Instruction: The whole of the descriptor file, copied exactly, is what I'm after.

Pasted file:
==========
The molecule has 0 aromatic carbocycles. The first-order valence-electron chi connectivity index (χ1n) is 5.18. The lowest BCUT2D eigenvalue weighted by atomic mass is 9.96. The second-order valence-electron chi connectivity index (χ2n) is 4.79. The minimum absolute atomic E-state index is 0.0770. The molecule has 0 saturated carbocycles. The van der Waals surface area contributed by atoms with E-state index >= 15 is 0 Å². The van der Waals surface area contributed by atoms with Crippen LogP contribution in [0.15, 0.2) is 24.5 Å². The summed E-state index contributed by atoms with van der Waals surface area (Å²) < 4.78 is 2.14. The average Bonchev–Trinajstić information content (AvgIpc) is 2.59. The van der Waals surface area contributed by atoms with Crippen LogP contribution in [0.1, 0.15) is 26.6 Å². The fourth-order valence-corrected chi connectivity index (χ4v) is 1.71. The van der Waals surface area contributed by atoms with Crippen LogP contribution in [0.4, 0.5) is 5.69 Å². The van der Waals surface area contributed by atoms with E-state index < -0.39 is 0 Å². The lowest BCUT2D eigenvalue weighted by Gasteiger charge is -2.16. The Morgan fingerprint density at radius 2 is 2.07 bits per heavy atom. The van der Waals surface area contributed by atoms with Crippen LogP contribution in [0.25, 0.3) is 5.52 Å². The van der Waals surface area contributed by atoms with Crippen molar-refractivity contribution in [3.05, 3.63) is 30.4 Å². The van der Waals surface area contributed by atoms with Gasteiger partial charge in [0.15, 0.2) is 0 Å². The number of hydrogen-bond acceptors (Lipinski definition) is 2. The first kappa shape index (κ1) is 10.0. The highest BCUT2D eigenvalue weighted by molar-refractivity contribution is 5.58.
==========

The molecule has 0 aromatic carbocycles. The first-order valence-electron chi connectivity index (χ1n) is 5.18. The lowest BCUT2D eigenvalue weighted by atomic mass is 9.96. The second-order valence-electron chi connectivity index (χ2n) is 4.79. The minimum absolute atomic E-state index is 0.0770. The molecule has 0 saturated carbocycles. The van der Waals surface area contributed by atoms with E-state index >= 15 is 0 Å². The van der Waals surface area contributed by atoms with Crippen LogP contribution in [0.15, 0.2) is 24.5 Å². The summed E-state index contributed by atoms with van der Waals surface area (Å²) < 4.78 is 2.14. The average Bonchev–Trinajstić information content (AvgIpc) is 2.59. The van der Waals surface area contributed by atoms with Crippen LogP contribution in [0.1, 0.15) is 26.6 Å². The fourth-order valence-corrected chi connectivity index (χ4v) is 1.71. The van der Waals surface area contributed by atoms with Crippen LogP contribution in [0.4, 0.5) is 5.69 Å². The van der Waals surface area contributed by atoms with E-state index < -0.39 is 0 Å². The lowest BCUT2D eigenvalue weighted by Gasteiger charge is -2.16. The Morgan fingerprint density at radius 2 is 2.07 bits per heavy atom. The van der Waals surface area contributed by atoms with Crippen LogP contribution in [0.25, 0.3) is 5.52 Å². The van der Waals surface area contributed by atoms with Crippen molar-refractivity contribution in [3.05, 3.63) is 30.4 Å². The van der Waals surface area contributed by atoms with Gasteiger partial charge in [0.15, 0.2) is 0 Å². The number of hydrogen-bond acceptors (Lipinski definition) is 2. The first kappa shape index (κ1) is 10.0. The highest BCUT2D eigenvalue weighted by molar-refractivity contribution is 5.58.